At the end of this fishless day, we did reach the pick-up point. Everyone knew that something was very wrong now: we had come here five days before the end of the trip. We had been told that there was a hot spot below a significant tributary, some eight kilometers downstream from the pickup point, so we were really counting on that spot for the rest of the trip. We had tried to convince the bush pilot to come and get us down there, but apparently the river is very wide, and hence too shallow for a float plane to land. How could we then handle the situation? We were too cold to think rationally and instead decided to build a bonfire to warm our frozen bodies, and to think things over during the night. Then camp was set up once again, and we all crept in our tents right away.
In the morning, the weather had cleared a bit, and our minds as well. Kim decided to send a reconnaissance group of three, down to that famous hot spot, to see if it was worth spending several days there. Robin, Leibby and I were sent down to that famous place. We walked hard for two hours through harsh tundra vegetation. When we arrived at the hot spot, we were quite tired, and had to wade over the tributary that was running high. With each other’s help, we managed to get over it without getting too much water onboard.
Then we started fishing. I quickly got a solid pull, and felt an intense joy, as I had gone fishless for the last two days! I landed the average sized char of about 30 inches. What a relief for the whole group! The place teemed with fish, Leibby and Robin also landed quickly fish in different parts of the area.
I was fishing a pool wading deeply, when a fish took so hard that line peeled off the reel very fast. Unfortunately the reel handle got stuck in my fishing jacket, and the fish and I parted instantly with a pang: the leader had broken. Damned, that was a good one! I fished on, and then felt a new solid tug on my pink Intruder. I fought the fish very hard, in order to keep it out of the main current. I managed to land it after a lengthy fight. It was again a large male arctic char, 38.5 inches long by 20 around the waist, and an estimated weight of 24 pounds.
What a fish, again! It was very well shaped, with an impressive jaw. A belly as red as the maple leaf of the Canadian flag! Leibby got some shots of the beast before a quick release, as we had to hurry down to Robin who was struggling with another large fish. We landed this as well; it was 36.5 inches long! What an amazing day! There was electricity in the air, it seemed like every fish in the river was turned on. We landed all in all 15 fish in three hours of fishing. We were so happy and relieved. That was probably the best fishing day of my life!
We walked back as quickly as our exhausted bodies let us, with plenty of good memories in our minds. We were eager to tell the good news to our friends. On the way home, we surprised a large bald eagle, which took off just twenty yards from where we stood, and hovered over the river valley. What a magnificent sight!
When we arrived in camp, Kim was eagerly waiting for news. He was very relieved to hear about our fantastic fishing day. As tour leader, he had considered all the options, including being picked up by the float plane before due time. That would have been a catastrophe for him, his employer, and us fishermen on the trip!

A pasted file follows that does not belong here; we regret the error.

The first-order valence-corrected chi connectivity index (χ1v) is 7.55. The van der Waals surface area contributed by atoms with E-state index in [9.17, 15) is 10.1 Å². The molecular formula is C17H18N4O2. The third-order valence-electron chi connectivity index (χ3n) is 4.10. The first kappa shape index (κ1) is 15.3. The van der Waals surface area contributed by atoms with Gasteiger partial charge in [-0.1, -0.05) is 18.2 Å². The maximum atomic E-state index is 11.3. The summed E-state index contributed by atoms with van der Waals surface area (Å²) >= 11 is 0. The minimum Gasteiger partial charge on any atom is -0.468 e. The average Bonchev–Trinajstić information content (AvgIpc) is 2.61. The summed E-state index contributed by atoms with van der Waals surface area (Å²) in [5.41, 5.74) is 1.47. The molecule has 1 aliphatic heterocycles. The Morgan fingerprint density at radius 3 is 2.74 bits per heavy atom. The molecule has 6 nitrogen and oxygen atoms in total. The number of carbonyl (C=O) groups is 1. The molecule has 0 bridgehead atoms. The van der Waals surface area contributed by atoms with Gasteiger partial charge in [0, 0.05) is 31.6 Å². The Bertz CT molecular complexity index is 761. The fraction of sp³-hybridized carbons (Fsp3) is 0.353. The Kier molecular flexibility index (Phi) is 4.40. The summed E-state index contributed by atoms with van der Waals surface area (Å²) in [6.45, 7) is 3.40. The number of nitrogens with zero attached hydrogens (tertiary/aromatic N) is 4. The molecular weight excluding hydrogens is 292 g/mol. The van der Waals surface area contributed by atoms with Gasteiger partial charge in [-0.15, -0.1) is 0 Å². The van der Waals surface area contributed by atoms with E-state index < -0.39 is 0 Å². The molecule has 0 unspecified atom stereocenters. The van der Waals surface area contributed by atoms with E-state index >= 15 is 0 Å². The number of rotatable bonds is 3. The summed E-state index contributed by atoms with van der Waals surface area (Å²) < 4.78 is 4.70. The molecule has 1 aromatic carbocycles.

We decided to float down with one boat only, packed with all the gear. We had to keep it as light as possible, since we knew that the last day we would have to pull the heavy boat back up to the pickup point, eight kilometers against the current. Two rowed the boat, while the rest of us walked down.
When we reached the hot spot, we set up camp as close to the river as possible, directly on a cobblestone ground. Lars, Allan and Kim, who had not tried the place, were allowed to hit it first. While the fish were not as turned on as the previous day, they were indeed there still, and everybody enjoyed bent rods again.
We spent another four days on the fishing spot, which proved to hold fish over a distance of more that 3 miles downstream from the tributary. Hence, we never fished on each other’s shoulders, and had plenty of water to play with. Robin even managed to land the trip’s largest lake trout in a deep hole, a beast 34 inches long.
One day I decided to keep a smaller bright fish, in order to taste at least one time fresh arctic char. As I hauled it back in camp, we spotted a bear across the river. I was not too concerned, until Kim warned me that these animals have a fine olfactory sense, capable of detecting odors miles away. He asked me to butcher the fish well downstream from camp. I nodded, and went down, thinking that the bear would never smell my fish across the river. But… as I walked back to camp with my cleaned fish, the bear had crossed the river! Fortunately it did not come towards us, but he most probably came over because of the fishy smell. Impressive! I thoroughly washed my hands before going to bed, I can tell you!
The last day had arrived: time to pack the camp for the last time, and drag the boat loaded with our gear, up to the agreed pick-up point. We knew it would be a tough job, and had planned to spend eight hours on it. Fortunately, we found a good technique of hauling the boat which kept it at bay so it didn’t bounce on the bank’s rocks. Combined with a sound and constructive collaboration, we managed to meet our final destination within four hours!
Our air-taxi came over the hill, made a first recognizance pass, and then landed smoothly on the current. We were happy to see a new face, after having spent almost two weeks among animals and our little group (looking more like animals with our beards, not to speak of the smells…)
It was a mix of regret and immense satisfaction that submerged me when I boarded the plane. Regret because I didn’t know when I would experience such magic fishery again in the future, and when I would fish with my companions again. Satisfaction because the camaraderie had been great, the landscapes breathtaking, and the fishery had kept its promises in term of fish size, number, and not the least, beauty. If you should have further question, you are very welcome to contact me at: firstname.lastname@example.org.